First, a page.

She criticizes, rightly so, the dreamy nostalgia assigned to the world of our grandparents and great-grandparents, where things were supposedly better and people ate fresh, healthy, home-cooked food at every meal (for real, have you SEEN old recipes? Take a gander through The Gallery of Regrettable Food, with hot dogs and onions suspended in celery-flavored aspic, where slithery canned vegetables lie gray on the plate nearby, and you might change your mind), and how apparently no one ever got sick (dinosaurs got cancer as well, diphtheria took out entire families and could fill up entire cemeteries in an astonishingly short time). She doesn't deny that there are problems with many of the systems that are meant to protect us, but instead points out that when too many people opt out, choosing only to take responsibility for that which is right in front of them, there's no one left to fight for those who aren't privileged enough TO opt out. And of course, the dangers of women opting out are well-known; when the partner who is earning the paycheck no longer provides that income due to divorce, illness, or death, the woman is oftentimes left to struggle in less than ideal circumstances.
"New Domesticity is, at heart, a cry against a society that's not working," Matchar opines, and I agree. There needs to be a better system in place so that parents feel supported enough to be able to remain in the workplace, along with much better work-life balance- we already know that these things make for happier, more productive employees, but so far, the political will necessary to effect such changes has been sorely lacking in our pro-corporation, employees-are-expendable culture. I don't know if we'll see changes to this system in my lifetime, or even my daughter's (she's four), and that depresses me. Maybe by the time my grandchildren or great-grandchildren are entering the workforce, their country will realize that you can't work people like robots. Holing up on a rural farm may sound nice in theory, but on a grander scale, the practice falls flat; a technology-based society like ours cannot survive infinitely on people selling each other eggs.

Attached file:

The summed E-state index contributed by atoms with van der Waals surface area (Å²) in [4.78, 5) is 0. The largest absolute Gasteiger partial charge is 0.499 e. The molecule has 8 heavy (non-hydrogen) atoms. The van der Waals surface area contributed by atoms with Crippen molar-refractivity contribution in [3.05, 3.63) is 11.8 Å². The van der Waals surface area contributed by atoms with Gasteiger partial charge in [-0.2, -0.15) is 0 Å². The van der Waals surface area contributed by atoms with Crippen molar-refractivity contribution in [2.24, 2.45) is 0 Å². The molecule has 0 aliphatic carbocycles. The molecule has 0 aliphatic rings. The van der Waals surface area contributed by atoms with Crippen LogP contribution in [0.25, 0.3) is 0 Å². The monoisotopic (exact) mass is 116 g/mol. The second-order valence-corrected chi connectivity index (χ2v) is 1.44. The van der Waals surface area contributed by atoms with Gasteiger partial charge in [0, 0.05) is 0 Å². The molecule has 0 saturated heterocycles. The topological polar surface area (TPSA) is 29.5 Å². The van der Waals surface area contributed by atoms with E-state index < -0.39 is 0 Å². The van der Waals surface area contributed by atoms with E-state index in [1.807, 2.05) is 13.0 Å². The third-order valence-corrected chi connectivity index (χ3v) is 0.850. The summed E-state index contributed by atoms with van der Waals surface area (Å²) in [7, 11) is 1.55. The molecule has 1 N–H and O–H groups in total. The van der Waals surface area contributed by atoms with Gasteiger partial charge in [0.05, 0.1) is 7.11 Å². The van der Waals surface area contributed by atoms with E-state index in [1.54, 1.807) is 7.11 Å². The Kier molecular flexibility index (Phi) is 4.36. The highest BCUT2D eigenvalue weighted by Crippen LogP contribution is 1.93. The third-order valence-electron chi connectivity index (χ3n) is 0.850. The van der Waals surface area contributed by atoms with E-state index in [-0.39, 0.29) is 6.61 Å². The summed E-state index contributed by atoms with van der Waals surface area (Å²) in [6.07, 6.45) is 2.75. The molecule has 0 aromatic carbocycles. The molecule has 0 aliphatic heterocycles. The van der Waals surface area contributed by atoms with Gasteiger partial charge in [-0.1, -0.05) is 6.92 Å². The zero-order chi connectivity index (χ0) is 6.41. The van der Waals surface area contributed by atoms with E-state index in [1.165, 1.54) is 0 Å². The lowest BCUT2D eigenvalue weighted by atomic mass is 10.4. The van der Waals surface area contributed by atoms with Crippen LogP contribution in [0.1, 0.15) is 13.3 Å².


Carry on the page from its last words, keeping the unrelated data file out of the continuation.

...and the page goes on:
This book spoke deeply to me. I knit, sew, can/freeze/dry food, cook almost everything we eat from scratch, we garden and compost, I've homeschooled in the past (not as an opt-out-of-the-system thing, but more as a way to provide stability to my son's education at a time where we moved around a lot). I make my own cleaning supplies, have figured out how to feed a family of four on about $60 a week, breastfed my daughter, cloth diapered for a good portion of her diaper-wearing days, and even as I type this, I have laundry hang-drying on indoor racks. It's how I contribute, since I haven't been able to contribute in a financial sense. It's something I'm deeply conflicted over, and something I've never been totally comfortable about. I saw myself in many of the women profiled in the book, but I also found myself nodding vigorously as Matchar pointed out the flaws in the overarching philosophy of the New Domesticity. While I still don't have any concrete answers as to how I could make opting in work in my particular situation, reading about so much of the ins and outs of my life and what I've long considered its weaknesses felt redeeming.
This is a great book and I cannot recommend it highly enough.
Visit Emily Matchar's website here.